II. DAMAGES FOR INTENTIONAL INTERFERENCE WITH CONTRACTUAL RELATIONS
The district court's findings of fact, whether based on oral or documentary evidence, shall not be set aside unless clearly erroneous. Fed. R. Civ. P. 52(a); Rozay's Transfer v. Local Freight Drivers, Local 208, 850 F.2d 1321, 1326 (9th Cir. 1988) cert. denied, 490 U.S. 1030, 109 S. Ct. 1768, 104 L. Ed. 2d 203 (1989). Particular deference must be paid to the district court's credibility findings. Id. 109 S. Ct. at 1327, citing Anderson v. City of Bessemer City, 470 U.S. 564, 579-80, 105 S. Ct. 1504, 1514, 84 L. Ed. 2d 518 (1985). The district court's computation of damages, which is a finding of fact, will not be set aside unless clearly erroneous. Galindo v. Stoody Co., 793 F.2d 1502, 1516 (9th Cir. 1986).
To establish a claim of intentional interference with contractual relations under California law, Paul Robi had to show (1) that he had valid and existing contracts; (2) that FPI had knowledge of his contracts and intended to induce their breach; (3) that the contract was in fact breached; (4) that the breach was caused by FPI's wrongful conduct; and (5) that Robi suffered damage.4 See Olivet v. Frischling, 104 Cal. App. 3d 831, 837, 164 Cal. Rptr. 87, 89-90 (1980).
Ample evidence existed to support the district court's findings that FPI defendants damaged Paul Robi's business and professional reputation, including:
1) Over 50 letters and telegrams written by parties associated with FPI to numerous trade magazines, booking agents, promoters, and performance venues claiming that Robi had no right to perform as The Platters and threatening to sue anyone who hired or promoted Robi. The evidence included correspondence sent by FPI after the district court entered its preliminary injunction enjoining such activity.
2) Testimony of three music producers who stated that FPI representatives told them that Robi's group was phony and had no rights to the name "The Platters;" that the representatives threatened to put Robi out of business and threatened them with litigation; and that but for FPI's actions, they would have hired and promoted Robi in more frequent and lucrative bookings.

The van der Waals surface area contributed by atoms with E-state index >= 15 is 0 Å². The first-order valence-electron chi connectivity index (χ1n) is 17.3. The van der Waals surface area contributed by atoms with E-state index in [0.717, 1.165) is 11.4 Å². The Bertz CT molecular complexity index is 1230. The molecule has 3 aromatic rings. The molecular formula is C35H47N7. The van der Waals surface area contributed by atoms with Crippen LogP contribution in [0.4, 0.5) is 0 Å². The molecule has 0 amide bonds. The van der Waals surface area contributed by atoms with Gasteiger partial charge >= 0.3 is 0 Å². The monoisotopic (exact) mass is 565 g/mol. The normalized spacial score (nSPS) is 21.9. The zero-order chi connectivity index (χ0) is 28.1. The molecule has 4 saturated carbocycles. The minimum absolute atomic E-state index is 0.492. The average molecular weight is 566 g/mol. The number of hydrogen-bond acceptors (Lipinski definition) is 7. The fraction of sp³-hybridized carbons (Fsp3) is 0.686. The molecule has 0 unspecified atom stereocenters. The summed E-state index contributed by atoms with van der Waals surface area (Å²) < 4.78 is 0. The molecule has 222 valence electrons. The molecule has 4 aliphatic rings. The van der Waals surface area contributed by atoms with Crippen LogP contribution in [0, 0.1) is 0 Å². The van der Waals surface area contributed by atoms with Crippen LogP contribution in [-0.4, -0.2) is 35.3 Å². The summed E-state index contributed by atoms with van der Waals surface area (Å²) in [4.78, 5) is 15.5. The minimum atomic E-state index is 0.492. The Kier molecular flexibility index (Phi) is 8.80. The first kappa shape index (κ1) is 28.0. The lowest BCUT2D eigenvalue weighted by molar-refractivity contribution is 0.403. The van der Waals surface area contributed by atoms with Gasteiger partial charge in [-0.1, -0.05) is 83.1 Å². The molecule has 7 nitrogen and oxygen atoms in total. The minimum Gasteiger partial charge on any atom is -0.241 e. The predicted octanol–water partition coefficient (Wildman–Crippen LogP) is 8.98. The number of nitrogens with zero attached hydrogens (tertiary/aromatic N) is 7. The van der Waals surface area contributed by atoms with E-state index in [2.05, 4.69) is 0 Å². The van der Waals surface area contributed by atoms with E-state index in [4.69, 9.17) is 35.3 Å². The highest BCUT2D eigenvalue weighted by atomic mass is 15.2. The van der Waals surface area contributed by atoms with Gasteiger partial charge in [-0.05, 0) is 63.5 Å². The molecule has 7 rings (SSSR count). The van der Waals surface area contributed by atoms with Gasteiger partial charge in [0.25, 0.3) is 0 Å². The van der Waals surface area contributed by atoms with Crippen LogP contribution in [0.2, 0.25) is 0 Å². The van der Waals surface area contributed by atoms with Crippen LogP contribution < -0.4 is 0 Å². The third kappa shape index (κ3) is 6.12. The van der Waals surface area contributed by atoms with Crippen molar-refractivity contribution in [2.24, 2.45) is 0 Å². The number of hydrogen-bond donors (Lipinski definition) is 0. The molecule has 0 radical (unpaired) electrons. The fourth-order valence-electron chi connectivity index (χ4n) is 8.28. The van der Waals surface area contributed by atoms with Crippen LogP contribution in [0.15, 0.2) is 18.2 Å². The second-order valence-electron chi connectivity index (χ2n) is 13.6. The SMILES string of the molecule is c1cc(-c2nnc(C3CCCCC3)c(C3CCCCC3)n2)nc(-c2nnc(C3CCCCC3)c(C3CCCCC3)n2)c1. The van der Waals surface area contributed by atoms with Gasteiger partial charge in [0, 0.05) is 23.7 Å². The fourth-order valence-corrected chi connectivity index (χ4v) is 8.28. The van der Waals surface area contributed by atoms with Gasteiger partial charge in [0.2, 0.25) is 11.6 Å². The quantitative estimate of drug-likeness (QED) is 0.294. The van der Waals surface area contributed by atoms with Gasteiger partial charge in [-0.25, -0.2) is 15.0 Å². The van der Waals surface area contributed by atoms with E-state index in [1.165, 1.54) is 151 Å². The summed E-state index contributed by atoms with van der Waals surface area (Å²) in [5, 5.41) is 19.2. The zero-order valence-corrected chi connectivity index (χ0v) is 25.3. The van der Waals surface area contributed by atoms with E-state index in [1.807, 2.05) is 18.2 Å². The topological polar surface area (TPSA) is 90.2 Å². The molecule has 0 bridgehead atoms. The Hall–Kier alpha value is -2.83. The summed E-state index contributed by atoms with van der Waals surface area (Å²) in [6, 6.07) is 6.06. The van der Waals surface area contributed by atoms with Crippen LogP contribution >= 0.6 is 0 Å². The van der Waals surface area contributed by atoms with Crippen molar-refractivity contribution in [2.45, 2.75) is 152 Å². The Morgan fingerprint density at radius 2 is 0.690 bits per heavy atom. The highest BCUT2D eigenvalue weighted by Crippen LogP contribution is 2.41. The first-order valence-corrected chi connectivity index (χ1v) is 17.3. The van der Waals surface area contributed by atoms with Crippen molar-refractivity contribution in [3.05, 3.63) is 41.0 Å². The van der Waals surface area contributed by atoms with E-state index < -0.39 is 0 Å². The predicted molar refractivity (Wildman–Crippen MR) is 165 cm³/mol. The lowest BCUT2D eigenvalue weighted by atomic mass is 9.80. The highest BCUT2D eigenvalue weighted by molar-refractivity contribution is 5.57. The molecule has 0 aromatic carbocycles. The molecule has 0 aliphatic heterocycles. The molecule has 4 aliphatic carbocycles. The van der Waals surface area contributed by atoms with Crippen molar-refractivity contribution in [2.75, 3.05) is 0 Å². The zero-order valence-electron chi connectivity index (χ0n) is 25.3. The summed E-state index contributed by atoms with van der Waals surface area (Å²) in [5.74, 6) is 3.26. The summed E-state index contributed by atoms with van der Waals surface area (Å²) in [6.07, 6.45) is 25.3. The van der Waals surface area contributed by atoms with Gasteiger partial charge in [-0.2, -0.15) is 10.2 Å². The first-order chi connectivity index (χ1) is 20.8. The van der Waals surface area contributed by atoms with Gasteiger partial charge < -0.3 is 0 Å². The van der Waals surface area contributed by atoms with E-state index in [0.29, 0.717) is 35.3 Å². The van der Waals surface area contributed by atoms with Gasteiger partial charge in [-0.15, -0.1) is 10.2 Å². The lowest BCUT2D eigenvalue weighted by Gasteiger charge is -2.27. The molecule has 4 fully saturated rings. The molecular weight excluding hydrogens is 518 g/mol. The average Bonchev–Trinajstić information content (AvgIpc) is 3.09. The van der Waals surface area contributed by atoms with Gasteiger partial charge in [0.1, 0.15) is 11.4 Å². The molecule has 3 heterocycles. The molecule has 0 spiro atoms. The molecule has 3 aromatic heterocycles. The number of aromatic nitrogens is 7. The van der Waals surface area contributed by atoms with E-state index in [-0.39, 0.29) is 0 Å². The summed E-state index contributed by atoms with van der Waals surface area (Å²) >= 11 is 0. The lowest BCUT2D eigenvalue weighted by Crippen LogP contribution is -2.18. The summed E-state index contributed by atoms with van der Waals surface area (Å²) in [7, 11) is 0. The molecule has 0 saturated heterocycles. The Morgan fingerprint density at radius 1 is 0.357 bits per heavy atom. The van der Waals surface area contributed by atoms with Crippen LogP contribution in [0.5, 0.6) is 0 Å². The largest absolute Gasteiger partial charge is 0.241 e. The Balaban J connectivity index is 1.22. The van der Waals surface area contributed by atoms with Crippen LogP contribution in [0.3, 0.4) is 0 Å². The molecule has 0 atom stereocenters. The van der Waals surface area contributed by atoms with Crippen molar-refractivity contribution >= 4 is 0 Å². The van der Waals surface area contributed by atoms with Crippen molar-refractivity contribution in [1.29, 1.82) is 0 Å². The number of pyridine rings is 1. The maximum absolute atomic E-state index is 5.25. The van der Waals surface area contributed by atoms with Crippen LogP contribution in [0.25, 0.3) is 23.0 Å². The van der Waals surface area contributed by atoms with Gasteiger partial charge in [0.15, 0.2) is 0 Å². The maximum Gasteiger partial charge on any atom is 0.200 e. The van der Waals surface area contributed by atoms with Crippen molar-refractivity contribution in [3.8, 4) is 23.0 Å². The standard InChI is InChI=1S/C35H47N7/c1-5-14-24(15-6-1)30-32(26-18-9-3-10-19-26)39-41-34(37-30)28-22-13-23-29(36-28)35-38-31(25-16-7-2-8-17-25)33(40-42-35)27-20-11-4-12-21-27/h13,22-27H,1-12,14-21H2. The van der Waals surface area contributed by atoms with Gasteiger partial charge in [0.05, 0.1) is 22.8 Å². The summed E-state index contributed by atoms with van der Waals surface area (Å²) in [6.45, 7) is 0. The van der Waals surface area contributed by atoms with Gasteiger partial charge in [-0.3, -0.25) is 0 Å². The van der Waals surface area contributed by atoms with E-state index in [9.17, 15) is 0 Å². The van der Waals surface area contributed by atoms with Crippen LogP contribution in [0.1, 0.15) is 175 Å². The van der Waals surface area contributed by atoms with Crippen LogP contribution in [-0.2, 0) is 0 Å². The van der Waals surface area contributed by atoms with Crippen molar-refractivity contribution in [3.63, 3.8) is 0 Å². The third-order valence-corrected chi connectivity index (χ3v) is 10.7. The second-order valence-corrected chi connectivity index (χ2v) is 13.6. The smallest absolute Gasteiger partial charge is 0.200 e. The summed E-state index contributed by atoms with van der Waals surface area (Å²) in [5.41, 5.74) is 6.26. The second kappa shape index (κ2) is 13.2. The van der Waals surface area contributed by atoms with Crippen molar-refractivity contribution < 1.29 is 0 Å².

3) Testimony of Paul and Martha Robi regarding the income and business opportunities lost as a result of FPI's interference.
While some of the Robis' testimony may have been conflicting, we defer to the trial court's findings regarding the credibility of the various witnesses. See Rozay's Transfer, 850 F.2d at 1327. Although Paul Robi did not present his own business records,5 he did present ample written evidence of FPI's harassing behavior, which the court determined was intended to and did discourage parties from hiring or promoting him.
In calculating the compensatory damage award, the district court assumed that, but for interference from FPI, Paul Robi's group would have grossed at least as much, if not more than, FPI's group. The court then took the most conservative difference between the two groups' gross earnings for the period in question and applied Paul Robi's lowest profit rate, as established by the testimony of several witnesses.
It is well-established under California law that while the fact of damages must be clearly shown, the amount need not be proved with the same degree of certainty, so long as the court makes a reasonable approximation. See, e.g., Hutcherson v. Alexander, 264 Cal. App. 2d 126, 135, 70 Cal. Rptr. 366, 372 (1968); Johnson v. Cayman Dev. Co., 108 Cal. App. 3d 977, 983, 167 Cal. Rptr. 29, 32 (1980); 6 Witkin, Summary of California Law, Sec. 1325 at 782 (9th ed.1988). Under the Restatement (2d) of Torts, once an injured person proves that his business would have been profitable, he need not prove precisely "the amount of the profits he would have made or the amount of harm that the defendant has caused"; rather, he need only "present such evidence as might reasonably be expected to be available under the circumstances." Rest.2d of Torts, Sec. 912(d) at 482.